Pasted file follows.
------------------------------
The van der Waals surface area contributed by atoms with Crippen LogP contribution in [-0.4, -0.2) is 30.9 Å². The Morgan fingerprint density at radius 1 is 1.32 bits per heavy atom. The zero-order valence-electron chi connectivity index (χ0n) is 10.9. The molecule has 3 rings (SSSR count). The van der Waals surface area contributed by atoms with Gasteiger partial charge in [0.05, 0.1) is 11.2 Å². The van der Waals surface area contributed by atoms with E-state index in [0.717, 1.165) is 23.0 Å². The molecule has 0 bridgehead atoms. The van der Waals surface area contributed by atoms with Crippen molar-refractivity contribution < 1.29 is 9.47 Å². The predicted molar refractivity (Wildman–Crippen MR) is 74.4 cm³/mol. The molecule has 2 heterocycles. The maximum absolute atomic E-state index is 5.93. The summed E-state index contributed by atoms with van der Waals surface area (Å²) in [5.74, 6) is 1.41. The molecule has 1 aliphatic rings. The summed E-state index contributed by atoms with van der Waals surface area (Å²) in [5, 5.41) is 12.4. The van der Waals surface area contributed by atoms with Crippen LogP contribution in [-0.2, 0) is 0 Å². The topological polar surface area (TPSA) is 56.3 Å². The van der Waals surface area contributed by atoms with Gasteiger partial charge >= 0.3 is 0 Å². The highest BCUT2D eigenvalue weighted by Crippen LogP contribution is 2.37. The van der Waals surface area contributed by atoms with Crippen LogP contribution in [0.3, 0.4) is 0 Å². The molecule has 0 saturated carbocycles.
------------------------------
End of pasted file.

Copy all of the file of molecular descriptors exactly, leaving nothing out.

The van der Waals surface area contributed by atoms with Crippen LogP contribution in [-0.4, -0.2) is 30.9 Å². The Morgan fingerprint density at radius 1 is 1.32 bits per heavy atom. The zero-order valence-electron chi connectivity index (χ0n) is 10.9. The molecule has 3 rings (SSSR count). The van der Waals surface area contributed by atoms with Gasteiger partial charge in [0.05, 0.1) is 11.2 Å². The van der Waals surface area contributed by atoms with E-state index in [0.717, 1.165) is 23.0 Å². The molecule has 0 bridgehead atoms. The van der Waals surface area contributed by atoms with Crippen molar-refractivity contribution < 1.29 is 9.47 Å². The predicted molar refractivity (Wildman–Crippen MR) is 74.4 cm³/mol. The molecule has 2 heterocycles. The maximum absolute atomic E-state index is 5.93. The summed E-state index contributed by atoms with van der Waals surface area (Å²) in [5.74, 6) is 1.41. The molecule has 1 aliphatic rings. The summed E-state index contributed by atoms with van der Waals surface area (Å²) in [5, 5.41) is 12.4. The van der Waals surface area contributed by atoms with Crippen LogP contribution in [-0.2, 0) is 0 Å². The topological polar surface area (TPSA) is 56.3 Å². The van der Waals surface area contributed by atoms with Gasteiger partial charge >= 0.3 is 0 Å². The highest BCUT2D eigenvalue weighted by Crippen LogP contribution is 2.37. The van der Waals surface area contributed by atoms with Crippen LogP contribution in [0.3, 0.4) is 0 Å². The molecule has 0 saturated carbocycles.